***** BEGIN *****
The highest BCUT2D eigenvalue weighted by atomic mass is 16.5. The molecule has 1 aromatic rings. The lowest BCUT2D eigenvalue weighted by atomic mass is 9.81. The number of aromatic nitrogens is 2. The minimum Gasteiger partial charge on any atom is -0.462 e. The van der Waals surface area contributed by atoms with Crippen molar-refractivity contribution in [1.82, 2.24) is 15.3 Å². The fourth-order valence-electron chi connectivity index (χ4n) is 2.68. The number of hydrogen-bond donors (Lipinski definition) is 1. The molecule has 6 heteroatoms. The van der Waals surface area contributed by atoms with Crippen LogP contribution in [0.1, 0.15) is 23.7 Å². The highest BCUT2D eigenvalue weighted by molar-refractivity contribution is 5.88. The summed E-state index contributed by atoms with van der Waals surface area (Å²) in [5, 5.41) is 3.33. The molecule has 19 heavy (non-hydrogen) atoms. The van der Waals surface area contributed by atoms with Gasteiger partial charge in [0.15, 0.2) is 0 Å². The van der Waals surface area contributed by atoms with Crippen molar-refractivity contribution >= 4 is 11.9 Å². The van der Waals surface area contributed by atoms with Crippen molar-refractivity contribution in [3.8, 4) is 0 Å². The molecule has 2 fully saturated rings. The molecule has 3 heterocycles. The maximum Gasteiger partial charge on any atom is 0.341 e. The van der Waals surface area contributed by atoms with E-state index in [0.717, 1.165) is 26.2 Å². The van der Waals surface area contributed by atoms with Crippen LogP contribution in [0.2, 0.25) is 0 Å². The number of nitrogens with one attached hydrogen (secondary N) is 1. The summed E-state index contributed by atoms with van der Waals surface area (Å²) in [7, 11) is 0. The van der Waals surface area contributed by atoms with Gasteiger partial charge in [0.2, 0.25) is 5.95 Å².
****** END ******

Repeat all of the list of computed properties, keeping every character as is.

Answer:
The highest BCUT2D eigenvalue weighted by atomic mass is 16.5. The molecule has 1 aromatic rings. The lowest BCUT2D eigenvalue weighted by atomic mass is 9.81. The number of aromatic nitrogens is 2. The minimum Gasteiger partial charge on any atom is -0.462 e. The van der Waals surface area contributed by atoms with Crippen molar-refractivity contribution in [1.82, 2.24) is 15.3 Å². The fourth-order valence-electron chi connectivity index (χ4n) is 2.68. The number of hydrogen-bond donors (Lipinski definition) is 1. The molecule has 6 heteroatoms. The van der Waals surface area contributed by atoms with Crippen LogP contribution in [0.1, 0.15) is 23.7 Å². The highest BCUT2D eigenvalue weighted by molar-refractivity contribution is 5.88. The summed E-state index contributed by atoms with van der Waals surface area (Å²) in [5, 5.41) is 3.33. The molecule has 19 heavy (non-hydrogen) atoms. The van der Waals surface area contributed by atoms with Gasteiger partial charge in [0.15, 0.2) is 0 Å². The van der Waals surface area contributed by atoms with Crippen molar-refractivity contribution >= 4 is 11.9 Å². The van der Waals surface area contributed by atoms with Crippen molar-refractivity contribution in [3.8, 4) is 0 Å². The molecule has 2 fully saturated rings. The molecule has 3 heterocycles. The maximum Gasteiger partial charge on any atom is 0.341 e. The van der Waals surface area contributed by atoms with E-state index in [0.717, 1.165) is 26.2 Å². The van der Waals surface area contributed by atoms with Crippen LogP contribution in [0.2, 0.25) is 0 Å². The number of nitrogens with one attached hydrogen (secondary N) is 1. The summed E-state index contributed by atoms with van der Waals surface area (Å²) in [7, 11) is 0. The van der Waals surface area contributed by atoms with Gasteiger partial charge in [0.2, 0.25) is 5.95 Å².